Is the brutal military dictatorship of Burma (renamed Myanmar by its ruling junta) starting to thaw, or merely angling once again to co-opt opposition and get U.S. and European sanctions lifted? This Sunday, Oct. 2, local human rights and democracy activists will hold a sutra reading, peace walk, and candlelight vigil at Green Lake’s south shore, starting at 5:30 p.m. They’ll commemorate the fourth anniversary of the Saffron Revolution, when Burmese monks and civilians took to the streets in protest and, for a heady moment, it seemed the regime might bend or break. Organized by cellphone and Internet, the Saffron Revolution was a blueprint for the peaceful uprisings of this year’s Arab Spring — except that the Myanmar thugs, like their counterparts in Iran, managed to suppress the peaceful demonstrations with truncheons, bullets, and mass arrests.
These events are preserved in a moving documentary, the Oscar-nominated Burma VJ, which could be a primer for other such uprisings. But Burma quickly vanished once again from the headlines, leaving its generals free to build their remote new fortress capital and, perhaps, resume their efforts to get nukes from North Korea. Burma's ordeals aren’t as remote as you might think; a few years ago it emerged as the United States’ and this state’s number-one source of political refugees, most of them members of the Karen, Chin, Kachin, and other minorities displaced by harsh exploitation and some of the world’s longest-running ethnic conflicts. In the new multinational mixing pot of Kent, they fill borrowed church halls with their hymns and dances.
I confess to an outsized interest in Burma, which sometimes drives my editors nuts; once the place gets under your skin, it’s hard to get it out. I crossed into the Karen rebel areas from Thailand a few months after the even bloodier military crackdown of September 1988 and met hundreds of students who’d fled into the jungle and were now dropping from malaria; they implored me to ask the CIA to send them guns. I went to the Burmese heartland and jungle logging camps in 2000 to research a book on elephants and saw both the persistence of repression — prisoners led through the streets in chains — and the endurance of an irrepressible people. A few years ago I wrote in Seattle Met about Karen refugees making a new home in anonymous apartment blocks along the aptly renamed Tukwila International Boulevard; I’ve stayed in touch with them since. When Burma VJ first showed in Seattle, I met the Venerable U Pyinya Zawta, who organized his fellow monks to be Saffron Revolutionaries and afterward escaped to the United States. He was astonishingly serene about the prospects for democracy and peace in the Burma: The regime would fall, he said, when the soldiers who were also its victims joined the monks and ordinary citzens opposing it.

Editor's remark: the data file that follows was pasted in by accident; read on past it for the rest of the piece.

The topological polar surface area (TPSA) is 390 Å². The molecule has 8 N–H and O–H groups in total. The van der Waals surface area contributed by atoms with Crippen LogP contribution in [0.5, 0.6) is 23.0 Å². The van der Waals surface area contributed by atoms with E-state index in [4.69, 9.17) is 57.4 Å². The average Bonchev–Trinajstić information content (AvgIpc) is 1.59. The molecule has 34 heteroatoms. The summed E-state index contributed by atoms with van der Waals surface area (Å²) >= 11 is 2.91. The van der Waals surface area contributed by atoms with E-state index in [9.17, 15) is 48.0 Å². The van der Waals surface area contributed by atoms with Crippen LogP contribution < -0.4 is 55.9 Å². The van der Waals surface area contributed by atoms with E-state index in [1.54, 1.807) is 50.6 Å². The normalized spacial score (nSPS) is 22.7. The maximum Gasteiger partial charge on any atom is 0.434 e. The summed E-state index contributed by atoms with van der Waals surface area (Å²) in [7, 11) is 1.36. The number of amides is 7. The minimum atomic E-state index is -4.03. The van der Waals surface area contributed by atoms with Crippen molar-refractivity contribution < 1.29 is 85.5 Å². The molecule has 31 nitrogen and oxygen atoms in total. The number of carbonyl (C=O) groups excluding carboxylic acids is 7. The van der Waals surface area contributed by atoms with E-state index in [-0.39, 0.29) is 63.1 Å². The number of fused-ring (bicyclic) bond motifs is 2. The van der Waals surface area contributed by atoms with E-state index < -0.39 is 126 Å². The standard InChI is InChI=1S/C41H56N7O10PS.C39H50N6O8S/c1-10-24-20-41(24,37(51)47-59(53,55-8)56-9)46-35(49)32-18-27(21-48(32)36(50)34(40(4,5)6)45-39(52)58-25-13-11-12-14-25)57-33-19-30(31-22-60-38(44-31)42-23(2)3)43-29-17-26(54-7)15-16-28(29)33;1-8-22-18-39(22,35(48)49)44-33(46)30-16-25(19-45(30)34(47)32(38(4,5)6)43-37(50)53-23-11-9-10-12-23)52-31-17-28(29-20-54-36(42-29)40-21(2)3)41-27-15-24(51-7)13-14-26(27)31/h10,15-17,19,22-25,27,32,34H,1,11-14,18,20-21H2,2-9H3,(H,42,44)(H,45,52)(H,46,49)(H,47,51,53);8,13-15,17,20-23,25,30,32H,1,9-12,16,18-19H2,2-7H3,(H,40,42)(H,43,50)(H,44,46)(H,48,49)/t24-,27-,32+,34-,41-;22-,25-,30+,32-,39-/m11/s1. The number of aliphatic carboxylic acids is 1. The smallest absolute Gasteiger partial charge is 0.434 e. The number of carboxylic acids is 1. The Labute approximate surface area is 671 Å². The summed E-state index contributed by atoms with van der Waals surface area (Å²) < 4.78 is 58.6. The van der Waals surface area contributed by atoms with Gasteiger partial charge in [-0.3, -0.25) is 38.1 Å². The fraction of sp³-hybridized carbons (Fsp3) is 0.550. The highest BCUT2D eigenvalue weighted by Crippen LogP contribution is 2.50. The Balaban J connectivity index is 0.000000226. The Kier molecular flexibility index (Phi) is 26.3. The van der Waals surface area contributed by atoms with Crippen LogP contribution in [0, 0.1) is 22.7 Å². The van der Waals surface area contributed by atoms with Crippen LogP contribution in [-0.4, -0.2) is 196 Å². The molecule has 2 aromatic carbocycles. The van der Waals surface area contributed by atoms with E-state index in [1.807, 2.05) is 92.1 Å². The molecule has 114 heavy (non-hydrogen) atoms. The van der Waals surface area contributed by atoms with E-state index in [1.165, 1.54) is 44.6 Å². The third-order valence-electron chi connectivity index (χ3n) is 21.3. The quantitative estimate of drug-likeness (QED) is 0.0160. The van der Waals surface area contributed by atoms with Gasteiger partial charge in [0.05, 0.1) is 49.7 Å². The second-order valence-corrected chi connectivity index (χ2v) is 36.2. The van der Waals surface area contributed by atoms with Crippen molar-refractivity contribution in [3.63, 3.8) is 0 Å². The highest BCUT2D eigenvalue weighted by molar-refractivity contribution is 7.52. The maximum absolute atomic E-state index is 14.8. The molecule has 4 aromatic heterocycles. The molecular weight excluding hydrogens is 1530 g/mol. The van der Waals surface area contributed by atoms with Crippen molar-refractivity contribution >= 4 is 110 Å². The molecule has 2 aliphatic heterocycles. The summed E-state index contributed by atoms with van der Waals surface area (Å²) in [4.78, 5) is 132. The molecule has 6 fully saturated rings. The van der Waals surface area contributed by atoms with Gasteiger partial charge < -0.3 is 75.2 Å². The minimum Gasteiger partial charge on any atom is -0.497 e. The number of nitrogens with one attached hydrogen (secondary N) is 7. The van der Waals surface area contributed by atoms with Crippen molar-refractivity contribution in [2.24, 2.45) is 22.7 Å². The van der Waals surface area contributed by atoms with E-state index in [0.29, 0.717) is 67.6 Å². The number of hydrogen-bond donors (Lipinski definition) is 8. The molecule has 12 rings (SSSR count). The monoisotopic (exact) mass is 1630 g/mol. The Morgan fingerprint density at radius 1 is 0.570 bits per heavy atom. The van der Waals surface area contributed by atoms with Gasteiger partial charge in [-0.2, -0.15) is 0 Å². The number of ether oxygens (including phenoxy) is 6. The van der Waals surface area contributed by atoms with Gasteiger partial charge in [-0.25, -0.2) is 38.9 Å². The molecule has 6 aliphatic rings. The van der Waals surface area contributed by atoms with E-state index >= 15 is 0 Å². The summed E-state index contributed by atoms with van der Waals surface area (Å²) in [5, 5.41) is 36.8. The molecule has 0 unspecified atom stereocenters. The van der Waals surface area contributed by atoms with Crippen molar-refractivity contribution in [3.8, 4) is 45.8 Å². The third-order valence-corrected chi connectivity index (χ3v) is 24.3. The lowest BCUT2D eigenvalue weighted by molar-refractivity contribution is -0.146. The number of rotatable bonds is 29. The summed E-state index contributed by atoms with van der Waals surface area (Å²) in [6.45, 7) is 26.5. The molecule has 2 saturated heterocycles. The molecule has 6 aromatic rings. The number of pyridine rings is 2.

Perhaps, but the new meme — sounded recently in The Economist and Financial Times — is a very different one: the regime is starting to open up. Witness: Last year it released Aung San Suu Kyi, the Nobel laureate and pro-democracy leader it’s kept under house arrest for most of the past 21 years (ever since her party overwhelmingly won the last free election). It’s even let her travel a bit, publish an article, do foreign radio broadcasts. The hardline junta leader Than Shwe has retired; the new quasi-civilian president, Thein Sein, talks a softer line, as does the xenophobic official press.
A prime exponent of this hopeful view is the historian Thant Myint-U, grandson of the diplomat U Thant, who was UN secretary general back in Burma’s better days. He argues in his new Where China Meets India: Burma and the New Crossroads of Asia that Burma’s underappreciated strategic position makes change inevitable; India and especially China are jockeying for influence and investment, opening things up. Meanwhile Western sanctions have made the West irrelevant there.
Maybe, but Chinese patronage hardly makes countries more democratic; look at Zimbabwe and North Korea, or China itself. And these heralded breakthroughs sound wearily like past flowerings, such as the annulled 1990 election that should have made Suu Kyi prime minister. Those withered in the official chil.
I can’t help recalling similar hopeful buzz about Syria after the supposedly kinder-and-gentler Bashar Assad succeeded his brutal father. You know how that’s gone. Don’t throw away your vigil candle just yet.
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